For those that have escaped the big city and are living with nature, you likely know all too well how important cesspools (or cesspits) are. Without access to the public sewer system, cesspits and other off-mains drainage systems, collect the liquid waste generated from households and businesses.
If you’re not in the know, cesspools are essentially a sealed underground container that stores any sewage or liquid waste. Unlike a septic tank or public works, there isn’t any treatment, filtration or disposal happening – simply storage.
This means that cesspools will need to be emptied more often, which can affect the price of maintaining one. Which may lead you to wonder – why use a cesspool over a septic tank?
Cesspools are typically favoured in locations where you cannot get permits to discharge waste into soakaways, as a septic tank would do. Instead, the waste would be temporarily stored and frequently removed.
Being one of the most commonly used materials for cesspools, concrete is a fairly economical choice for a cesspool. If installed and maintained correctly, a concrete pool will also have a long lifespan. The enormous weight of a concrete cesspool will also prevent it from floating when near capacity.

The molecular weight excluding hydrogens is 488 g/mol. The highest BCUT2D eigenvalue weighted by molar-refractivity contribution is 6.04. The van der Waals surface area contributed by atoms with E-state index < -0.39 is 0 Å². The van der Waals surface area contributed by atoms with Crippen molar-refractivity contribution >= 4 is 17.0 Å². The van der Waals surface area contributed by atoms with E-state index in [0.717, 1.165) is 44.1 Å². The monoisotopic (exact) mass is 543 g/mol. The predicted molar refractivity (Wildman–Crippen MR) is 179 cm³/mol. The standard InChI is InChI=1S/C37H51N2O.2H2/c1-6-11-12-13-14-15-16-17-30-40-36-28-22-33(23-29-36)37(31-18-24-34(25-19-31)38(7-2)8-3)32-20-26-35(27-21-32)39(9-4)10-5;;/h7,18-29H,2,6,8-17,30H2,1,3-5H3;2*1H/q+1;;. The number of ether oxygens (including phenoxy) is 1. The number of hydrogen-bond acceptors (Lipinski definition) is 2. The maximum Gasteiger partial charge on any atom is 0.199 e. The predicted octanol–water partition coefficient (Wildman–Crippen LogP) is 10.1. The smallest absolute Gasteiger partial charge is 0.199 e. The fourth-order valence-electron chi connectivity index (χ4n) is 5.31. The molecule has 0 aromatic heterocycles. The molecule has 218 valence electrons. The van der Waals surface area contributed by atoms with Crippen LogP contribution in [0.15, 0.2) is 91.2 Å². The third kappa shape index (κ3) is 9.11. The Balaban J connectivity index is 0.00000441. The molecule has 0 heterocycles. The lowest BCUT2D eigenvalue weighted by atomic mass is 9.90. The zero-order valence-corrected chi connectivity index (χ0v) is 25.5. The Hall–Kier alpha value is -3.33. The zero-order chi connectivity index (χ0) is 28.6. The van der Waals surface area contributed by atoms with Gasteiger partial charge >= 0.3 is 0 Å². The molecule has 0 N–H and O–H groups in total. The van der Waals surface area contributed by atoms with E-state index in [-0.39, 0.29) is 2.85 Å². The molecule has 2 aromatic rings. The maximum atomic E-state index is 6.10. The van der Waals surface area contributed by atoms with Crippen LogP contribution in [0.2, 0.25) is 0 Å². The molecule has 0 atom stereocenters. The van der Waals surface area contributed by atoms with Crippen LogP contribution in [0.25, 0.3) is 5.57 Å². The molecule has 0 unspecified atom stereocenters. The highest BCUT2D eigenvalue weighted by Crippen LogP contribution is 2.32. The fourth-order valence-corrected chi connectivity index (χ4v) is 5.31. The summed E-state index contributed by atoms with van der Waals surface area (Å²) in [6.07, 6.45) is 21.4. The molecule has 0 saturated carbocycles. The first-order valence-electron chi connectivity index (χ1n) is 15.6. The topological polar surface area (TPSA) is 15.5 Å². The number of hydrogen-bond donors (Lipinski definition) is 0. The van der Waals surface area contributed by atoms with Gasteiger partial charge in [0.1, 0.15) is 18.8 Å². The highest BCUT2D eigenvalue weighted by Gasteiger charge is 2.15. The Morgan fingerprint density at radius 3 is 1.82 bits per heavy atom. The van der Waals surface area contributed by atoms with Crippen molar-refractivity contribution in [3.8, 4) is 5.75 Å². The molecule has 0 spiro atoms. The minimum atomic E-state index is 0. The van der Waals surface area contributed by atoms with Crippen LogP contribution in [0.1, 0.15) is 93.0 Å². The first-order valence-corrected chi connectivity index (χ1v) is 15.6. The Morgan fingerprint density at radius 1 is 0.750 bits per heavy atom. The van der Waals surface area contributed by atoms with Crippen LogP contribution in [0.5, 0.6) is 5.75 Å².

Unfortunately, the sheer weight of the material will increase the costs of purchase and installation. It would require large equipment to transport and install it, especially if you’re using a pre-casted concrete cesspool, which will complicate the installation. This can also make concrete cesspools unfeasible for certain hard to access properties, so keep that in mind!
Another aspect to keep in mind is quality. When using concrete you shouldn’t cut corners on price, as poor installation or poor-quality material can result in leaks and cracks. Granted, this is prevalent with the other materials but the risk is much higher when using concrete.
Brick Septic Tank
Though all cesspools at one time were made using brick, it’s seen less use recently due to the rise of plastic and fiberglass. In many ways, they share many of the disadvantages that concrete cesspools have. They’re prone to leaks and the material is quite cumbersome to transport and install. In general we would recommend any of the other materials for a new installation.
Plastic Septic Tank
To specify, plastic cesspools will typically be made of polyethylene or polypropylene. These offer a number of advantages over brick and concrete tanks. Unlike those materials, plastic is resistant to erosion or cracking, which means there’s a much-reduced chance of any leaks or breaks. Furthermore, their lighter weight allows for much easier, and therefore cheaper, installation and transportation. Polyethylene is, in general, one of the cheapest long-term options for a cesspool.